Gruel, S.C.—Where’s William Tecumseh Sherman when you really need him?
No doubt about it, the rural community of Gruel, S.C.—“somewhere in the middle of nowhere, between the towns of Forty-Five and Cross Blood”— has seen better days.
Folks are hard to find even downtown, either inside Roughhouse Billiards or around the crumbling statue of Colonel Dill, Gruel’s only Civil War hero.
George Singleton, five books into a wickedly funny career, is fast becoming the literary laureate of downtrodden, over-educated, heartsick Southerners. Drowning in Gruel is yet another smart, goofy, nearly brilliant take on big dreamers who settle marvelously below expectations.
Singleton’s best stuff—including the sly “The Novels of Raymond Carver,” starring an English professor gone to seed who teaches a popular college course that requires no reading (Carver never wrote a novel)—mixes gleefully detailed prose with quirky insights and unexpected, epiphanies. Many take place inside the pool hall, where bartender Jeff serves up chili-dogs and tells those suffering from low spirits not to worry, that “he’d met more desperate people in Gruel.”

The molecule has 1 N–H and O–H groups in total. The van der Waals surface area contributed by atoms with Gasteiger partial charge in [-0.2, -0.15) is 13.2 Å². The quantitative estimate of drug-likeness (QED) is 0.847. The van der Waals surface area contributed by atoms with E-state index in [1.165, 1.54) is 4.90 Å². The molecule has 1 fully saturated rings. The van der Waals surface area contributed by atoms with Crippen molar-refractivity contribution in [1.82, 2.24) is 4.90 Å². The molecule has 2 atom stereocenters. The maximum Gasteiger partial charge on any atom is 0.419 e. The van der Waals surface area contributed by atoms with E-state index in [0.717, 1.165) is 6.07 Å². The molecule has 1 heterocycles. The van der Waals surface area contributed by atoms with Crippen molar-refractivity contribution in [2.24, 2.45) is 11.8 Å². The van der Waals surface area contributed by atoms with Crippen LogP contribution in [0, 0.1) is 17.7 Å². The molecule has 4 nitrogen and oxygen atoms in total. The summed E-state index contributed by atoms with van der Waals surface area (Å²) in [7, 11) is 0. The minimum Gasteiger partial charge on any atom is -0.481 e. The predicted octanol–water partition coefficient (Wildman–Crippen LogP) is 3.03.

There are a few stories here and there that seem more like situations than sustained narratives, but few readers will find a more comfortable, easy place to hang than Singleton’s drowsy burg.
[ED—Singleton is an occasional contributor to Paste.]